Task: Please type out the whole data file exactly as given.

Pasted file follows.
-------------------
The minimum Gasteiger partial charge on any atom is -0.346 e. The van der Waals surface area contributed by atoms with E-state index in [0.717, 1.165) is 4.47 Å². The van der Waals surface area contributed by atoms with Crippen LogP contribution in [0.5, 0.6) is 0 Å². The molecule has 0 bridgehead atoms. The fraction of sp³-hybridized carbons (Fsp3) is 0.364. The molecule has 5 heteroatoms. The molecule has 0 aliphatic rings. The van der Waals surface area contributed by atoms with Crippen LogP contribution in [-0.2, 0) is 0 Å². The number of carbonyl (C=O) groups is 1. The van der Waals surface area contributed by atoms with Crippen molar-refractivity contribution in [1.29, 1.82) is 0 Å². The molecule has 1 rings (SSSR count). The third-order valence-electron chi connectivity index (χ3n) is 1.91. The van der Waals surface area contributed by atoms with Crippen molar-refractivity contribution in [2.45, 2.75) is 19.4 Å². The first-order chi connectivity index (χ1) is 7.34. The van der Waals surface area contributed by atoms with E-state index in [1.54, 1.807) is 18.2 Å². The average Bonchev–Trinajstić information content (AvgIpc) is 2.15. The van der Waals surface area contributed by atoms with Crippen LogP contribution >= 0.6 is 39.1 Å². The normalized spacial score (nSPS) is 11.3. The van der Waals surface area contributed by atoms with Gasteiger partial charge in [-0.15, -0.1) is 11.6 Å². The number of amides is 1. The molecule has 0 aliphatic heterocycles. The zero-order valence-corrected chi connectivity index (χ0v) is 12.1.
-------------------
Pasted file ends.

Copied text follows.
The minimum Gasteiger partial charge on any atom is -0.346 e. The van der Waals surface area contributed by atoms with E-state index in [0.717, 1.165) is 4.47 Å². The van der Waals surface area contributed by atoms with Crippen LogP contribution in [0.5, 0.6) is 0 Å². The molecule has 0 bridgehead atoms. The fraction of sp³-hybridized carbons (Fsp3) is 0.364. The molecule has 5 heteroatoms. The molecule has 0 aliphatic rings. The van der Waals surface area contributed by atoms with Crippen LogP contribution in [-0.2, 0) is 0 Å². The number of carbonyl (C=O) groups is 1. The van der Waals surface area contributed by atoms with Crippen molar-refractivity contribution in [1.29, 1.82) is 0 Å². The molecule has 1 rings (SSSR count). The third-order valence-electron chi connectivity index (χ3n) is 1.91. The van der Waals surface area contributed by atoms with Crippen molar-refractivity contribution in [2.45, 2.75) is 19.4 Å². The first-order chi connectivity index (χ1) is 7.34. The van der Waals surface area contributed by atoms with E-state index in [1.54, 1.807) is 18.2 Å². The average Bonchev–Trinajstić information content (AvgIpc) is 2.15. The van der Waals surface area contributed by atoms with Crippen LogP contribution >= 0.6 is 39.1 Å². The normalized spacial score (nSPS) is 11.3. The van der Waals surface area contributed by atoms with Gasteiger partial charge in [-0.15, -0.1) is 11.6 Å². The number of amides is 1. The molecule has 0 aliphatic heterocycles. The zero-order valence-corrected chi connectivity index (χ0v) is 12.1.